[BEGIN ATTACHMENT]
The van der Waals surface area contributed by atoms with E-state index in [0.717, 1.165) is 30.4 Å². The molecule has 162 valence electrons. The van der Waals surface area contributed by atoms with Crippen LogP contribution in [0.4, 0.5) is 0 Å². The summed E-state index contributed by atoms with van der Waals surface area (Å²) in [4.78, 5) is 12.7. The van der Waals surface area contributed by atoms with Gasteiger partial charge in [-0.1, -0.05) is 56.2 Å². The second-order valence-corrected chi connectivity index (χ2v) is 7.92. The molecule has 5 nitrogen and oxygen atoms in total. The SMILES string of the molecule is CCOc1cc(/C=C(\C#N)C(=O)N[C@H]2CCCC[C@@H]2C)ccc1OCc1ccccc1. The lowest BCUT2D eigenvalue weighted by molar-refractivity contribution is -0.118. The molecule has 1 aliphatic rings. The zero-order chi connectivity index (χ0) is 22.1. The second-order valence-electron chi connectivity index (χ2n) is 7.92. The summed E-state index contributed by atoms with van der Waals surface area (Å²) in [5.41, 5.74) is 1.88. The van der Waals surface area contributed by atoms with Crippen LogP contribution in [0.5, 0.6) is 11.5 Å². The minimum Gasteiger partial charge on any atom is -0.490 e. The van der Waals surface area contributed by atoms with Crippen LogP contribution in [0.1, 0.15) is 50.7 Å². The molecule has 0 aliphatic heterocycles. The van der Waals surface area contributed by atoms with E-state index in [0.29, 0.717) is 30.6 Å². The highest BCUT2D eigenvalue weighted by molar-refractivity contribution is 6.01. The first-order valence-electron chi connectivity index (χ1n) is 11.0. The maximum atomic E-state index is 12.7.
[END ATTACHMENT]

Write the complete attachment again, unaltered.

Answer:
The van der Waals surface area contributed by atoms with E-state index in [0.717, 1.165) is 30.4 Å². The molecule has 162 valence electrons. The van der Waals surface area contributed by atoms with Crippen LogP contribution in [0.4, 0.5) is 0 Å². The summed E-state index contributed by atoms with van der Waals surface area (Å²) in [4.78, 5) is 12.7. The van der Waals surface area contributed by atoms with Gasteiger partial charge in [-0.1, -0.05) is 56.2 Å². The second-order valence-corrected chi connectivity index (χ2v) is 7.92. The molecule has 5 nitrogen and oxygen atoms in total. The SMILES string of the molecule is CCOc1cc(/C=C(\C#N)C(=O)N[C@H]2CCCC[C@@H]2C)ccc1OCc1ccccc1. The lowest BCUT2D eigenvalue weighted by molar-refractivity contribution is -0.118. The molecule has 1 aliphatic rings. The zero-order chi connectivity index (χ0) is 22.1. The second-order valence-electron chi connectivity index (χ2n) is 7.92. The summed E-state index contributed by atoms with van der Waals surface area (Å²) in [5.41, 5.74) is 1.88. The van der Waals surface area contributed by atoms with Crippen LogP contribution in [0.5, 0.6) is 11.5 Å². The minimum Gasteiger partial charge on any atom is -0.490 e. The van der Waals surface area contributed by atoms with Crippen LogP contribution in [0.1, 0.15) is 50.7 Å². The molecule has 0 aliphatic heterocycles. The van der Waals surface area contributed by atoms with E-state index in [0.29, 0.717) is 30.6 Å². The highest BCUT2D eigenvalue weighted by molar-refractivity contribution is 6.01. The first-order valence-electron chi connectivity index (χ1n) is 11.0. The maximum atomic E-state index is 12.7.